This report explores the lives of those people who work at night: the men and women who keep our hospitals open, clean our offices, allow us to cancel lost credit cards, serve us drinks in a club or drive us home afterwards. It tells their stories. Who are they? What jobs do they do? Why do they work at night? How does night work affect them? What impact does it have on their social and family lives?
Night work is not a new phenomenon; evidence of working night shifts goes back at least as far as Roman times and levels rose during the Industrial Revolution. However, it was the transformation to heavily mechanised industrial processes during the 20th century – and the proliferation of electric lighting – which saw dramatic increases in round-the-clock working. Modern industry is dependent on expensive equipment that becomes more cost-effective if it is operating, and therefore manned, 24 hours a day.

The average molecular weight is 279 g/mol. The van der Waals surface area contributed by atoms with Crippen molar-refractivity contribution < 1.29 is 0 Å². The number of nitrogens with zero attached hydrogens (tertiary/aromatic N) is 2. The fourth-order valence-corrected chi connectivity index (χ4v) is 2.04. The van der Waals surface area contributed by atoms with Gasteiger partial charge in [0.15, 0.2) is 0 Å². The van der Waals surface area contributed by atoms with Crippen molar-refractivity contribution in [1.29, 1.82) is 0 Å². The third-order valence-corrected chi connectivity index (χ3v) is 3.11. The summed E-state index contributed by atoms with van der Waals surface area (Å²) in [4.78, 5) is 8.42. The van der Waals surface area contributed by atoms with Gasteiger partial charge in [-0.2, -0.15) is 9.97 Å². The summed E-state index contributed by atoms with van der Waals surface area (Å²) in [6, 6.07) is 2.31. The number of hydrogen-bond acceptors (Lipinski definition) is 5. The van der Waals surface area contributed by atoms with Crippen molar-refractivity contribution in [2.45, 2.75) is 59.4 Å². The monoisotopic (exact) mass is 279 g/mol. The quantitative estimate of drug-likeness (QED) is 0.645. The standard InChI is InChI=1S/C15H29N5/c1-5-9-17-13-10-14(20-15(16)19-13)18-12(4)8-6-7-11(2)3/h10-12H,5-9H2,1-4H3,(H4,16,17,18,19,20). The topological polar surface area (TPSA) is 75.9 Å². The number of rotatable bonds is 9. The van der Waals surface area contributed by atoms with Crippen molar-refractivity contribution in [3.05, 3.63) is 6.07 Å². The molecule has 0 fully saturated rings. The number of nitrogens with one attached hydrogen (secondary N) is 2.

During the course of this study we spent time with over 50 night workers – following and observing them as they worked their shifts, asking questions and listening to their stories and experiences. This exploratory ethnographic research revealed a vulnerable workforce, which is poorly supported and whose members are – for the most part – unaware of the risks they face on nightly basis.